No, I didn’t like the Gaeltacht. That’s what I told the oral Irish examiner, wondering, at the same time if I hadn’t, in one fell sentence, ruined my chances of a good mark in the Leaving Cert forever.
The words dropped from the examiner’s lips as I knew they would, but deciding that there was no way back now, I told him honestly that all I’d seen there were stones – walls and fields and ditches full of them.
It was the dozens of new bungalows situated in the middle of those tiny, rocky fields, though, that hadn’t made sense to me.
They looked out of place, inappropriate.
Where I came from in County Wicklow, new bungalows were then few and far between and usually built on better, rock-free land.
“It doesn’t make sense,” I said, digging more of a hole for myself. “you can’t make a living out of land like that.”
When it came to people making a living in their own area, my teenage eyes somehow hadn’t seen past the stones to the thriving fishing port of Ros a’Mhíl, nor to the many small industries that had sprouted up along the roadside between Spiddal and Inveran.
I hadn’t taken account, either, of the crop of tourists that stopped at the shop opposite Coláiste Lurgan in that hot summer of 1976 and asked in funny accents if they were on the right road for Connemara.
For years after I couldn’t understand my dislike of the place until, visiting it long time later, I decided that the secret was probably in the stones.
Stones meant hardship for Wicklow farmers anxious to plough land in the progressive 1960s.
Stones were for blasting sky-high so that the cow could give way to the plough, like had happened on our farm near Tinahely.
It was Lar Clare who did the job. Lar was a bachelor in his fifties and he drove his red Ford 500 van the length and breadth of counties Wicklow and Carlow “blowing the stones”.
In the summer of 1964 he arrived in our townland of Rosnastraw, a couple of miles off the main Aughrim to Carnew road where some of the fields were “alive with them.”
You’d have said it too. If you’d stood on the Winny Hill gate you’d have seen the big blue rocks peeping up, tip of the iceberg fashion in the Stony Field, the Little Field and what was then known as the Far Bog.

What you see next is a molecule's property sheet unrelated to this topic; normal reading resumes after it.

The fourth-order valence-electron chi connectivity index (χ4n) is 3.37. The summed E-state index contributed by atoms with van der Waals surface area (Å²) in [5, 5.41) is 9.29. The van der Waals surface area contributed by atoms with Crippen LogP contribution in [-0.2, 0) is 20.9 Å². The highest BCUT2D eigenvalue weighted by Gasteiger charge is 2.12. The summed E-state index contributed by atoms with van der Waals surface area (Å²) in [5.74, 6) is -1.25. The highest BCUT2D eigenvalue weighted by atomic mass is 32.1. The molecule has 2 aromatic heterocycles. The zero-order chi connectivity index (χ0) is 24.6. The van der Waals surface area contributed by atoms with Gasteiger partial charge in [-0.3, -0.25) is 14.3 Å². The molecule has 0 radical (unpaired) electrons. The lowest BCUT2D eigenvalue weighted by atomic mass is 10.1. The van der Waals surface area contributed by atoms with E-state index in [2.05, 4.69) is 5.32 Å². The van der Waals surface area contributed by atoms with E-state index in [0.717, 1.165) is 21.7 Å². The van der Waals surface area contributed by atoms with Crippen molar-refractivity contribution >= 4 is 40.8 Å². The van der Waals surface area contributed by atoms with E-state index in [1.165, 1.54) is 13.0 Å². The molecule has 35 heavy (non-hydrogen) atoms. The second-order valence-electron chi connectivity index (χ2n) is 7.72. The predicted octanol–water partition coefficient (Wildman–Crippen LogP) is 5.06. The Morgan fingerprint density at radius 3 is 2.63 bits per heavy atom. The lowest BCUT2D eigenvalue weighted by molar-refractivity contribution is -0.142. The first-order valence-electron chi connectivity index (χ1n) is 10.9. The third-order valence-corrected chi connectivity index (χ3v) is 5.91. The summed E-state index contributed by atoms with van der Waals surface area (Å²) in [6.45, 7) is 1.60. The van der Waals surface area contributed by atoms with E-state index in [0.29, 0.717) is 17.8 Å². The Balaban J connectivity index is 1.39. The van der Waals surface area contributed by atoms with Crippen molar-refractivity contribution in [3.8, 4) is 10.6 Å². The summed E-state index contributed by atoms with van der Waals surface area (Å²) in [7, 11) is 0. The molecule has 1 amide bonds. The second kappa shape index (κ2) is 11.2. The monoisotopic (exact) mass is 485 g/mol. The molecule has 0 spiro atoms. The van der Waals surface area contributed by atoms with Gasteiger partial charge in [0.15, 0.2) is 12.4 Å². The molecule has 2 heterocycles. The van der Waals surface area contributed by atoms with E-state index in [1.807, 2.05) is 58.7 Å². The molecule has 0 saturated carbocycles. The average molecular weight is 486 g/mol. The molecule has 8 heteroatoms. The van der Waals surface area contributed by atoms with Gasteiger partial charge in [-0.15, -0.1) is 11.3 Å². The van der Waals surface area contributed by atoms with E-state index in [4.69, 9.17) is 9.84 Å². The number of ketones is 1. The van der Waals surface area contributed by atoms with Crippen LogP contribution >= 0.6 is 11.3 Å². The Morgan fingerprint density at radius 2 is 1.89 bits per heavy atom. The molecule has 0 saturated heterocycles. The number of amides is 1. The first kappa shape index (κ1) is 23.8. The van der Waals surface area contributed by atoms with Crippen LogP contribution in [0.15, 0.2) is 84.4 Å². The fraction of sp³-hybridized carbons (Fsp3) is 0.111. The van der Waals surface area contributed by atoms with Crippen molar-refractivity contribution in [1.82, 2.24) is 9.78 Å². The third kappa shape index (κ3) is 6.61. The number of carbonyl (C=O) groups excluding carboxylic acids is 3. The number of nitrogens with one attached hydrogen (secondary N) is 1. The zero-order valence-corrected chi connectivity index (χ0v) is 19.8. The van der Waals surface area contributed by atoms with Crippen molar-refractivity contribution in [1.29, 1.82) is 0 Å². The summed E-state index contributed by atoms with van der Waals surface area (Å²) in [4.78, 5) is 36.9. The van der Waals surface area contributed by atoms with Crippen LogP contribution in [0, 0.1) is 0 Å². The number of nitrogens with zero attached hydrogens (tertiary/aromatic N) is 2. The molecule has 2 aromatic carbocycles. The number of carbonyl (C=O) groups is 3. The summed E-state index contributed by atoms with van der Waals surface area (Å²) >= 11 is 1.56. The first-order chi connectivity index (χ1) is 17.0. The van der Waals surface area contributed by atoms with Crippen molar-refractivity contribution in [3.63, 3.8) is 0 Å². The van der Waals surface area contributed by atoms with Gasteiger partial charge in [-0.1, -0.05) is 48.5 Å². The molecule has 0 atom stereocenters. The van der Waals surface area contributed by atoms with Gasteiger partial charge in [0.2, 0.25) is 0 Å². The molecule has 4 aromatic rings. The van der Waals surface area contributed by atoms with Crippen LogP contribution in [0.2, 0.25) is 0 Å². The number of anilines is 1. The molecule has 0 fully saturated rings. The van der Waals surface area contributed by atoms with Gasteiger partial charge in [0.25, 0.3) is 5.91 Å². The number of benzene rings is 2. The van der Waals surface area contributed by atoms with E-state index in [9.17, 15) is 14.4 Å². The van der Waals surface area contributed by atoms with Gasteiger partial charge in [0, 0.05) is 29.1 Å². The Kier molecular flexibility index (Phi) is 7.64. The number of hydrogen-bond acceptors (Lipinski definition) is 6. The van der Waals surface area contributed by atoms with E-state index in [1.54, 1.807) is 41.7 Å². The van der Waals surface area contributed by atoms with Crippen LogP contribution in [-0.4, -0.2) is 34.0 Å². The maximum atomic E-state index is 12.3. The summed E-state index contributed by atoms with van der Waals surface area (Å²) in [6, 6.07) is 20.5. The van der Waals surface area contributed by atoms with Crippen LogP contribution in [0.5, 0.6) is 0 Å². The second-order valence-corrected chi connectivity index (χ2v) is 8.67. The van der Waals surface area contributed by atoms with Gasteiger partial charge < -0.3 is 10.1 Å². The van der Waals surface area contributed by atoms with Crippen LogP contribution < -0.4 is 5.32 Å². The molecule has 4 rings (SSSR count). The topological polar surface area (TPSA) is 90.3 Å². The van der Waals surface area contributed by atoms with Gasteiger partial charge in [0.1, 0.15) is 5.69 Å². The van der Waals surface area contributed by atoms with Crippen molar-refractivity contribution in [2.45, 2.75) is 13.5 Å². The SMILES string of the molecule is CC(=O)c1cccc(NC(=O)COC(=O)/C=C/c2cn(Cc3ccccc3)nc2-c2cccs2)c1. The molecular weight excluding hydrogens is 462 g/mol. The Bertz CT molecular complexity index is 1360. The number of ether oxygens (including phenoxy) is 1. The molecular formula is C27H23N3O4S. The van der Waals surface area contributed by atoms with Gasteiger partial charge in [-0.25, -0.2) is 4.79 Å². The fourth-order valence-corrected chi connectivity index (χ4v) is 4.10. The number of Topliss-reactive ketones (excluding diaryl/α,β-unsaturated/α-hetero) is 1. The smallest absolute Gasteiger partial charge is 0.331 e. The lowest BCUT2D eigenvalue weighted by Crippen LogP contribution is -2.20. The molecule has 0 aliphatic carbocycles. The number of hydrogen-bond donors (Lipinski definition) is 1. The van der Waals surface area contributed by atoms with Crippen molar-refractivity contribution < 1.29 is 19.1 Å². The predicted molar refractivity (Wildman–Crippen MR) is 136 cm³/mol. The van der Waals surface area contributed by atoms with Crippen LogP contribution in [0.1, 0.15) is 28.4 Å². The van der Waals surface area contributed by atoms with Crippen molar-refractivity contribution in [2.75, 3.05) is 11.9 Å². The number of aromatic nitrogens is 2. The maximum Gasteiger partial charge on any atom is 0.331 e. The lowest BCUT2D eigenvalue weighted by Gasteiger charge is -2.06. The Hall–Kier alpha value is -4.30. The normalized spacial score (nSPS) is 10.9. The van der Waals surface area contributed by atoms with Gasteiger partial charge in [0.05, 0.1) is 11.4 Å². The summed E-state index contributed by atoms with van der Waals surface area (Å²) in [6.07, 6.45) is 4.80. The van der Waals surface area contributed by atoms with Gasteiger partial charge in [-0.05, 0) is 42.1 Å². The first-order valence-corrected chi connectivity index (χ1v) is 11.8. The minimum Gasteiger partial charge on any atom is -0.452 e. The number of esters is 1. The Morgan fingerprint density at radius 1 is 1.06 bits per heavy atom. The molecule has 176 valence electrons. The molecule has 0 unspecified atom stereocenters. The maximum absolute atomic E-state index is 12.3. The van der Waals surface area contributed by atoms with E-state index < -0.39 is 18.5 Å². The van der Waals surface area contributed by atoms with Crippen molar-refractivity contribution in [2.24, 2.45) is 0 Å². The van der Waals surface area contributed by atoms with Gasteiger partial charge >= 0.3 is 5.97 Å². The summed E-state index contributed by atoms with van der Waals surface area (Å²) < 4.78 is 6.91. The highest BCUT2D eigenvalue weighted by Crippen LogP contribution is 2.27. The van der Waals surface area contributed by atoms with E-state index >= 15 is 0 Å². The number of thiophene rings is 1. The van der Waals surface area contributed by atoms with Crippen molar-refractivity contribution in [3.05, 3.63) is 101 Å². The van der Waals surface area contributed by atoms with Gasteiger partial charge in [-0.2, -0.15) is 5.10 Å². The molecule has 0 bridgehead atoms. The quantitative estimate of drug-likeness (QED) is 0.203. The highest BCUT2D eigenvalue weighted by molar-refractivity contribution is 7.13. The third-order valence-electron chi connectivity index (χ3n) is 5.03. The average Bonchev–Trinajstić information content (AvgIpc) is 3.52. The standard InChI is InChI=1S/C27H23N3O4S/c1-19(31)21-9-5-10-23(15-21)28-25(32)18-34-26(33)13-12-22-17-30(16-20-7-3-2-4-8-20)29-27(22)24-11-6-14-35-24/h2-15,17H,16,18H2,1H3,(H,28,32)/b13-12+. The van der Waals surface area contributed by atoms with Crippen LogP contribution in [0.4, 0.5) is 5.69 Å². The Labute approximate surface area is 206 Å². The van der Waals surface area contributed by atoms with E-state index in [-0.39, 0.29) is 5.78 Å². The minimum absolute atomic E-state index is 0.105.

We children watched as Lar and his young assistant, Pat, removed the equipment from the van.
Jackhammer, compressor, hand tools, fuse wire and finally the sticks of gelignite that looked for all the world like outsized “peggy’s leg”.
Watching them from the yard, our teeth later rattled as the jackhammer burrowed into the stones.
Eventually we saw Lar hurry back toward the upturned horse’s cart at the far side of the field, leaving Pat to light the last of the fuses.
The first one, of course, much longer than the last so that he had time to get away before the charges were detonated.
“Run!” Lar shouted, and then we saw Pat exit the field as if the devil was after him.
The first of the blasts shook the ground underneath us. From the haggard came the sudden scrawk of hens and, several fields away, the rapid roar of cattle taken by surprise.
When we were allowed to climb the gate again, a different landscape lay before us.
Great brown craters had appeared in the Stony Field and bits of rock were scattered all over the place.
Bits that would keep many hands busy for many months to come, not to mention the horse and drag that would shift the bigger stones to stand sentry in the ditches.
Stone blasting was a common occurrence in the locality over the next few years, but eventually Lar Clare went into well-earned retirement as reclamation grants came to an end and the outbreak of the Troubles in the North called a halt to anyone being allowed to carry explosives along country roads.
The negative associations of the stones were probably forgotten until I visited the Gaeltacht, a place that remained happily alive with them.
Did I get a good mark in the exam? Well, better than I’d expected, but sometimes I can’t help wondering if that examiner hadn’t come from a farm himself. If he hadn’t, at one time, witnessed the blasting of stones to make way for progress.
Or listened to a collective sigh from his parents, who hoped that from now on farming might be easier.